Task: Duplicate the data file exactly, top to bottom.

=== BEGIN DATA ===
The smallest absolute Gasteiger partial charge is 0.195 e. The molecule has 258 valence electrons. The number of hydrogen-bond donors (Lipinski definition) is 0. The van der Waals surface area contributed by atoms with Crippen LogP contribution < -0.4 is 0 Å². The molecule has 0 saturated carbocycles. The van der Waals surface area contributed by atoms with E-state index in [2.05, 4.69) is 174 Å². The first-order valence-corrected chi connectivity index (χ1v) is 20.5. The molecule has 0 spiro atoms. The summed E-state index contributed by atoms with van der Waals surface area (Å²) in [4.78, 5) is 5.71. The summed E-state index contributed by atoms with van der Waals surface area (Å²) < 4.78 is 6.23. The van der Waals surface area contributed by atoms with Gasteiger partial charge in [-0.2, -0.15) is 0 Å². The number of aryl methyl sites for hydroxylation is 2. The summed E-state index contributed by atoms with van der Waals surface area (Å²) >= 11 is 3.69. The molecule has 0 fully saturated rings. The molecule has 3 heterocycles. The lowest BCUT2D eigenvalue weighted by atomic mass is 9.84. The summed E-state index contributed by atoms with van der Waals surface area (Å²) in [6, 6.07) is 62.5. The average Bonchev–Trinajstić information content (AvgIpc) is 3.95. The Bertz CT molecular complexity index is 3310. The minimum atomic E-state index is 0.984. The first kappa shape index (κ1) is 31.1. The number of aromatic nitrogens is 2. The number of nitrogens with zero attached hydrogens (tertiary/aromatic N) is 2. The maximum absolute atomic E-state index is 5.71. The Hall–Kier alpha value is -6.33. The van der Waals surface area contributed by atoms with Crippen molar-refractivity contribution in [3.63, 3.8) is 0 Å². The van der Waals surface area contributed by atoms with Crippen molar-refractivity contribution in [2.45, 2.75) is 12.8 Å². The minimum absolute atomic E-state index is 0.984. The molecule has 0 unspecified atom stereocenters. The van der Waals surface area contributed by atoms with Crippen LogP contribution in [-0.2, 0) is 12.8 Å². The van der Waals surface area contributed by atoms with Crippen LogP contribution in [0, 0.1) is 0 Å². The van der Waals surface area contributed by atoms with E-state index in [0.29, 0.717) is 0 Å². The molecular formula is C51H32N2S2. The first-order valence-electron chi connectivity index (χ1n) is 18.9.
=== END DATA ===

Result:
The smallest absolute Gasteiger partial charge is 0.195 e. The molecule has 258 valence electrons. The number of hydrogen-bond donors (Lipinski definition) is 0. The van der Waals surface area contributed by atoms with Crippen LogP contribution < -0.4 is 0 Å². The molecule has 0 saturated carbocycles. The van der Waals surface area contributed by atoms with E-state index in [2.05, 4.69) is 174 Å². The first-order valence-corrected chi connectivity index (χ1v) is 20.5. The molecule has 0 spiro atoms. The summed E-state index contributed by atoms with van der Waals surface area (Å²) in [4.78, 5) is 5.71. The summed E-state index contributed by atoms with van der Waals surface area (Å²) < 4.78 is 6.23. The van der Waals surface area contributed by atoms with Gasteiger partial charge in [-0.2, -0.15) is 0 Å². The number of aryl methyl sites for hydroxylation is 2. The summed E-state index contributed by atoms with van der Waals surface area (Å²) >= 11 is 3.69. The molecule has 0 fully saturated rings. The molecule has 3 heterocycles. The lowest BCUT2D eigenvalue weighted by atomic mass is 9.84. The summed E-state index contributed by atoms with van der Waals surface area (Å²) in [6, 6.07) is 62.5. The average Bonchev–Trinajstić information content (AvgIpc) is 3.95. The Bertz CT molecular complexity index is 3310. The minimum atomic E-state index is 0.984. The first kappa shape index (κ1) is 31.1. The number of aromatic nitrogens is 2. The number of nitrogens with zero attached hydrogens (tertiary/aromatic N) is 2. The maximum absolute atomic E-state index is 5.71. The Hall–Kier alpha value is -6.33. The van der Waals surface area contributed by atoms with Crippen molar-refractivity contribution in [3.63, 3.8) is 0 Å². The van der Waals surface area contributed by atoms with Crippen molar-refractivity contribution in [2.45, 2.75) is 12.8 Å². The minimum absolute atomic E-state index is 0.984. The molecule has 0 unspecified atom stereocenters. The van der Waals surface area contributed by atoms with Crippen LogP contribution in [-0.2, 0) is 12.8 Å². The van der Waals surface area contributed by atoms with Crippen LogP contribution in [0, 0.1) is 0 Å². The van der Waals surface area contributed by atoms with E-state index in [0.29, 0.717) is 0 Å². The molecular formula is C51H32N2S2. The first-order valence-electron chi connectivity index (χ1n) is 18.9.